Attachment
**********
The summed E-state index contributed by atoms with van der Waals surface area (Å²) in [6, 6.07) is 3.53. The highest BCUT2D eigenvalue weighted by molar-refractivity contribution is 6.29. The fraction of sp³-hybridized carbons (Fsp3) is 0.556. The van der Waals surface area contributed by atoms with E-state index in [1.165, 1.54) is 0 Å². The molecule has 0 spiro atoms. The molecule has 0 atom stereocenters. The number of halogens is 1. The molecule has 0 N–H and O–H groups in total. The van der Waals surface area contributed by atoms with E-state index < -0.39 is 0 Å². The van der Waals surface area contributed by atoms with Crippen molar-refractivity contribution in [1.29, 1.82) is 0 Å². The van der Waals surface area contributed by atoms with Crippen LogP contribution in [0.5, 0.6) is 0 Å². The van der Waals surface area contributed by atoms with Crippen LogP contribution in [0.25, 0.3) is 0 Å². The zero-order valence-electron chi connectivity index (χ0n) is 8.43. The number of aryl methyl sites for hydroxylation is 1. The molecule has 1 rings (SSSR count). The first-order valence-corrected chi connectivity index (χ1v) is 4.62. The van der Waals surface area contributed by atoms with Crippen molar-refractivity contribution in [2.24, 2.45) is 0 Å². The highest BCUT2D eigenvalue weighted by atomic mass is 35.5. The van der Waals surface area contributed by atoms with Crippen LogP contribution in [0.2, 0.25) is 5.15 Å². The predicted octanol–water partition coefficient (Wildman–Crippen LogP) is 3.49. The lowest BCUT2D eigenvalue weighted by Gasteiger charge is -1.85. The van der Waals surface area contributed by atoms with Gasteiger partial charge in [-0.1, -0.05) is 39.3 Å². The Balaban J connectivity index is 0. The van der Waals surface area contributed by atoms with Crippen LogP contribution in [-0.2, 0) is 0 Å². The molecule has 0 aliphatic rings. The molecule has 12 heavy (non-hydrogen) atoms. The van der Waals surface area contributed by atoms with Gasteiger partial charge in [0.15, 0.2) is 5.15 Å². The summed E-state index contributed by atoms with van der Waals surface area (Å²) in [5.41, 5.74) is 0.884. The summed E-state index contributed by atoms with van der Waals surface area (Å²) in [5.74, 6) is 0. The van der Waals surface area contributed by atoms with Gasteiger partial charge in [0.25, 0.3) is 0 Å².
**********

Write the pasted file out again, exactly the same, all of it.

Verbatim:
The summed E-state index contributed by atoms with van der Waals surface area (Å²) in [6, 6.07) is 3.53. The highest BCUT2D eigenvalue weighted by molar-refractivity contribution is 6.29. The fraction of sp³-hybridized carbons (Fsp3) is 0.556. The van der Waals surface area contributed by atoms with E-state index in [1.165, 1.54) is 0 Å². The molecule has 0 spiro atoms. The molecule has 0 atom stereocenters. The number of halogens is 1. The molecule has 0 N–H and O–H groups in total. The van der Waals surface area contributed by atoms with E-state index < -0.39 is 0 Å². The van der Waals surface area contributed by atoms with Crippen molar-refractivity contribution in [1.29, 1.82) is 0 Å². The van der Waals surface area contributed by atoms with Crippen LogP contribution in [0.5, 0.6) is 0 Å². The van der Waals surface area contributed by atoms with Crippen LogP contribution in [0.25, 0.3) is 0 Å². The zero-order valence-electron chi connectivity index (χ0n) is 8.43. The number of aryl methyl sites for hydroxylation is 1. The molecule has 1 rings (SSSR count). The first-order valence-corrected chi connectivity index (χ1v) is 4.62. The van der Waals surface area contributed by atoms with Crippen molar-refractivity contribution in [2.24, 2.45) is 0 Å². The highest BCUT2D eigenvalue weighted by atomic mass is 35.5. The van der Waals surface area contributed by atoms with Crippen LogP contribution in [0.2, 0.25) is 5.15 Å². The predicted octanol–water partition coefficient (Wildman–Crippen LogP) is 3.49. The lowest BCUT2D eigenvalue weighted by Gasteiger charge is -1.85. The van der Waals surface area contributed by atoms with Gasteiger partial charge in [-0.1, -0.05) is 39.3 Å². The Balaban J connectivity index is 0. The van der Waals surface area contributed by atoms with Crippen LogP contribution in [-0.2, 0) is 0 Å². The molecule has 0 aliphatic rings. The molecule has 12 heavy (non-hydrogen) atoms. The van der Waals surface area contributed by atoms with Gasteiger partial charge in [0.15, 0.2) is 5.15 Å². The summed E-state index contributed by atoms with van der Waals surface area (Å²) in [5.41, 5.74) is 0.884. The summed E-state index contributed by atoms with van der Waals surface area (Å²) in [5.74, 6) is 0. The van der Waals surface area contributed by atoms with Gasteiger partial charge in [0.25, 0.3) is 0 Å².